Pet owners have many reasons to bring their furry friends along for summer travel — and making sure you’re transporting them safely should be a top priority. One of the biggest jobs already for pet owners is to keep their pets safe. There are a few basic safety precautions to consider whenever you road trip with your furry friend, including restraints, up-to-date health checks, vaccinations, and pet-friendly travel kits that include everything from water and food bowls to doggie bags.
We spend as much time as possible researching everything we need to know throughout their lives and through adoption options when it comes to having a new fur baby on the way. We spend tons of time researching what to feed them, what their ailments are, where the puppy should sleep, how to keep the temperature of the house safe, and whether we should feed them that delicious burger from Mcdonald’s. We check with our vet to see if they are eating the right vitamins and taking in the right minerals. We have blood tests to check whether they are sick and we have a full blood count that is safe. And then many of us listen to our parents, who were born in the 60s, 70s, or 80s, and take their advice on car safety that has long been outdated.
Keeping Everyone Safe in the Car While Traveling with Pets
When it comes to car safety, it’s not just about the accidents on the way you drive on the road. It’s about making sure your fur babies are in the car, safely buckled, at the right temperature, and facing the right way. You need to be able to keep the pets in their seats while you drive, and you have to make sure that you are making the right choice on car seat belts. It’s confusing, but the place you’d turn without the correct safety gear is The Law Offices of George Salinas, because if you get in an accident, you’ll need support. Did you know there are studies to show that while car seat safety is at an all-time high, the number of fatalities that happen outside of traffic is still prevalent? Understanding the best car safety tips goes beyond the seating, and while you may already be aware that you should buckle up your pets in a car, here are some things to make sure your babies stay safe.
- Just like humans should wear seat belts in case of a crash, dogs should be properly strapped into a crash-tested restraint, whether that’s an enclosed pet carrier or a travel safety harness. These restraints don’t just lessen the chances of serious injury to your dog during an accident — they can also keep them from escaping inside the car and distracting the driver. Like Chala used to do when she would climb up onto the center console and into the front passenger seat.
- Say no to snacks. You probably already have a layer of crumbs on the floor in the backseat, but it’s not a good idea. Skipping snacks in the car means that you don’t have to worry about anybody choking behind you because you are doing 100 miles an hour on the highway, and you can’t turn around to help. While you spend time in the car, the best practice is to make sure that everybody has a snack to get in the car with, and you only eat when you are safely stopped. It could be something as innocent as a potato chip, but if your dog starts to choke (like my dog Chala EVERY TIME we give her a tortilla-type chip) and you are driving and can’t rescue the situation, you could be looking at an even bigger accident because you’ll be panicked and distracted. It’s just safer to say no to snacks.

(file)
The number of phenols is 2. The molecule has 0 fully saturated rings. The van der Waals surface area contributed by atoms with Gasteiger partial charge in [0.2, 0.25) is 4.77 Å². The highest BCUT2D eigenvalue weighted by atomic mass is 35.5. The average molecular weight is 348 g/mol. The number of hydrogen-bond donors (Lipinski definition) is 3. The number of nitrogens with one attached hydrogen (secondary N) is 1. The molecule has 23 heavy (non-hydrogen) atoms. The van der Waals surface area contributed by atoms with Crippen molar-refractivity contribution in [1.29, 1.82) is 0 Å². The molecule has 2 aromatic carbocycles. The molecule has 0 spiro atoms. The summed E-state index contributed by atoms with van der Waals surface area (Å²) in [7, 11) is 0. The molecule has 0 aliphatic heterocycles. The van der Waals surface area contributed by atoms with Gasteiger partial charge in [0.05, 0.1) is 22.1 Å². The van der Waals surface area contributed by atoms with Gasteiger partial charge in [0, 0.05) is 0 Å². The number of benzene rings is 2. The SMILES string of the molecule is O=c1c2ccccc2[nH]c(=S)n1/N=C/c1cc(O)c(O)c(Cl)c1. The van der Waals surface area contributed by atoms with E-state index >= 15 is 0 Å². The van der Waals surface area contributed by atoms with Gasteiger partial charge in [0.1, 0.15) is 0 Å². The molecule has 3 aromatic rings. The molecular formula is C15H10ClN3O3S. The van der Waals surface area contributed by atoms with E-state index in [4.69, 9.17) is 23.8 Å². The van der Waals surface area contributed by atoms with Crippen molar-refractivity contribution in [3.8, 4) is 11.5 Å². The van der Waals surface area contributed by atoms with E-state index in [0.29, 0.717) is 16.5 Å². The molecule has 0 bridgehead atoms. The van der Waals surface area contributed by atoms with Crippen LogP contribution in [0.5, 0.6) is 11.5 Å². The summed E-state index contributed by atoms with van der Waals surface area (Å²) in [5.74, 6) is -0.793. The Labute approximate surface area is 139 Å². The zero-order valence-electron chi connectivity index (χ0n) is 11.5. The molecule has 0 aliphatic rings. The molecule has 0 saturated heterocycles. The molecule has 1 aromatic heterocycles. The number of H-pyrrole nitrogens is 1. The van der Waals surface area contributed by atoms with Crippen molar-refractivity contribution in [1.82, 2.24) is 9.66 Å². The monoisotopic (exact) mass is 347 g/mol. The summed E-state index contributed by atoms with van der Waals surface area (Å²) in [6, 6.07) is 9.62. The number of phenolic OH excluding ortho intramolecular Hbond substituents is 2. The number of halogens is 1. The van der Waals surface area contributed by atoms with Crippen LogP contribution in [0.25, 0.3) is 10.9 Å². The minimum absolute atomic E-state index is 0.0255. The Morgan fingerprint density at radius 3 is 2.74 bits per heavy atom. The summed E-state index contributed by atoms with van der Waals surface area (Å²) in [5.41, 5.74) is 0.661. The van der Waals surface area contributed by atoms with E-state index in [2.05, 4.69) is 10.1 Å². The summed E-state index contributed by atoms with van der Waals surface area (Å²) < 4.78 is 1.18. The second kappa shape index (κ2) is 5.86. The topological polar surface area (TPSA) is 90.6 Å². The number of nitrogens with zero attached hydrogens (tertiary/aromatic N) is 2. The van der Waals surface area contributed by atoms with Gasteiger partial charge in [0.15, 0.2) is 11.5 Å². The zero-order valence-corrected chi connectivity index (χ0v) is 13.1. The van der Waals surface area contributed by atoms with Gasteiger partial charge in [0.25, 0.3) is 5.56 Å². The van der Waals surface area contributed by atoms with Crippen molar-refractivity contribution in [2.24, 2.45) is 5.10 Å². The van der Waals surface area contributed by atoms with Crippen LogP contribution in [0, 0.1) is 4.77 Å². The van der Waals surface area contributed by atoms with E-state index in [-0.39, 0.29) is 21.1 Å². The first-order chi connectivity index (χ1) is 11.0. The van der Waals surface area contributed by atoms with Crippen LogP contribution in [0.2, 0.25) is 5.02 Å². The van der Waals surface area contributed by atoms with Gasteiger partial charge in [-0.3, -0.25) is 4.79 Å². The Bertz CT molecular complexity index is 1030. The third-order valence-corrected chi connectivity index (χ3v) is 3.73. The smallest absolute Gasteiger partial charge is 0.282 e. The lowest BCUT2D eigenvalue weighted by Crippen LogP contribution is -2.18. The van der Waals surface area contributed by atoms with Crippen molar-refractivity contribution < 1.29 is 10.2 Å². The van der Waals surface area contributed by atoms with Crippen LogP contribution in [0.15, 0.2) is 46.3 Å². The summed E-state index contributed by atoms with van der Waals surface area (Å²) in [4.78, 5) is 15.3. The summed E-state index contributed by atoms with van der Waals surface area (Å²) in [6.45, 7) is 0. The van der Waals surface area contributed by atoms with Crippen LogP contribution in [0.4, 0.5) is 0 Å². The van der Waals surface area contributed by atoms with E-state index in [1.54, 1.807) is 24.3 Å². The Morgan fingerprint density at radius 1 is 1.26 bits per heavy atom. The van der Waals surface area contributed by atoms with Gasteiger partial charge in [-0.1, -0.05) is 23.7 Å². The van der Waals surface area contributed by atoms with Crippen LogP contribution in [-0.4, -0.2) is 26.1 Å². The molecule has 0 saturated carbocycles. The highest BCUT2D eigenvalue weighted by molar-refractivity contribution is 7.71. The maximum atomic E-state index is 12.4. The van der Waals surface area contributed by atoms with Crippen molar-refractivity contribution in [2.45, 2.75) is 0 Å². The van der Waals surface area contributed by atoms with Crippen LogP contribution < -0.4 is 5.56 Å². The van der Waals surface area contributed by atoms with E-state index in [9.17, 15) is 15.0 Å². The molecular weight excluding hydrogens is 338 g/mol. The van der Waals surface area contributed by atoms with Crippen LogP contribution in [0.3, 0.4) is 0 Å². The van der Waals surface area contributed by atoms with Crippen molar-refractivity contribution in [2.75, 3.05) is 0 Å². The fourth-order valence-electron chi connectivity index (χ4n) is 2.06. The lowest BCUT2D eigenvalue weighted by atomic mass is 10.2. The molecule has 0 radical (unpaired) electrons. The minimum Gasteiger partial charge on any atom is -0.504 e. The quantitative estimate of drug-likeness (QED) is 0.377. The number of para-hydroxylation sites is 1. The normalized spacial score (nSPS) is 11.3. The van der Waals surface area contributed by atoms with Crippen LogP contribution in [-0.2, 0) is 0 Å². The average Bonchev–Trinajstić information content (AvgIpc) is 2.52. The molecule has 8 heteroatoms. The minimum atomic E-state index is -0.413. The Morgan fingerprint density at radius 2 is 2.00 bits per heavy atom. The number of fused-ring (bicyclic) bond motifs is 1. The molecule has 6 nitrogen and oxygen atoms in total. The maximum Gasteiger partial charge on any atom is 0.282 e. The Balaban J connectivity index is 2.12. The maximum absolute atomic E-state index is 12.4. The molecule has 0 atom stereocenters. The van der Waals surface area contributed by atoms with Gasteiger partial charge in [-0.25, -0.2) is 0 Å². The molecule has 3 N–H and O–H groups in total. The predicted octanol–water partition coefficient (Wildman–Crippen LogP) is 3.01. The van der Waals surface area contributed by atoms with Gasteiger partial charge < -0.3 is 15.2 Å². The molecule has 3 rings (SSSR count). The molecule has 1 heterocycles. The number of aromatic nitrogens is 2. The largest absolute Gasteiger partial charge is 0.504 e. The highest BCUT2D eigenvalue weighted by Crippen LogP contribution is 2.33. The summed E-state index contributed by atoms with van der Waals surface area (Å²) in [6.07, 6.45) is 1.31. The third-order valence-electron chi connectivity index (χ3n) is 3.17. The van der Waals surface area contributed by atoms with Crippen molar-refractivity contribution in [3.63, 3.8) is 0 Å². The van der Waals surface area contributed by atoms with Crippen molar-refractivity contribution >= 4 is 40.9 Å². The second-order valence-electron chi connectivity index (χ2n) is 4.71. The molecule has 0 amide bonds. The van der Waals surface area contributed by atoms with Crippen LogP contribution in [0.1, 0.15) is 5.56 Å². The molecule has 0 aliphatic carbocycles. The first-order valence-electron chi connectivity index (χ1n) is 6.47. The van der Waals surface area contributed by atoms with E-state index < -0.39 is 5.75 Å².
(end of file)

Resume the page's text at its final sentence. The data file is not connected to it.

Chala & Mia Pre-Seatbelts
- Be aware of parking lots. Never allow your dear pet to walk away without you. There are many hazards that could await once your pet is away from your property or out of your sight. You already know that if your pets are out of the car, or out of the house you need to have them on a leash and know where they are at all times. Pets running through parking lots? Probably not a good plan. Keep them close and keep teaching them not to run out into traffic.
- Additionally, never leave your pet alone in a car, at any time, for any reason. Especially in the summer, “heat stroke can be deadly and can happen in minutes,” said Wolko. This scenario results in many pet deaths every year, Douglas Kratt, DVM, president of the American Veterinary Medical Association. He said you should leave your dog at home while running errands in the summer — temperatures inside cars can quickly rise to life-threatening levels, even if you crack the windows open or park in the shade.
- A dog first aid kit is very important to have at home or to bring when you go on holiday. Your kit should include the same kinds of things you would expect in a kit made for humans, such as gauze, medical tape, an antiseptic product, hydrogen peroxide, a thermometer, your pet’s medical records, and contact information for his or her vet and nearby emergency clinics.
- Secure loose items. The luggage that you have in the boot of the car should be snug and safe, but if you have a large vehicle, and you have to emergency stop on the highway then that luggage can come flying forward. Making sure that you are securing everything in the vehicle is important for the whole family. It can be enough to injure or kill anybody even in a minor collision.
Car safety is non-negotiable for you as an adult and your pets, you all deserve to drive safely when you are in a car. instead of panicking that the dogs are going to be hurt and fly forward into your seat if you hit the brake, or an accident is going to happen, make sure that everybody is just exactly aware of how to behave when they are in the car and that everyone is buckled up.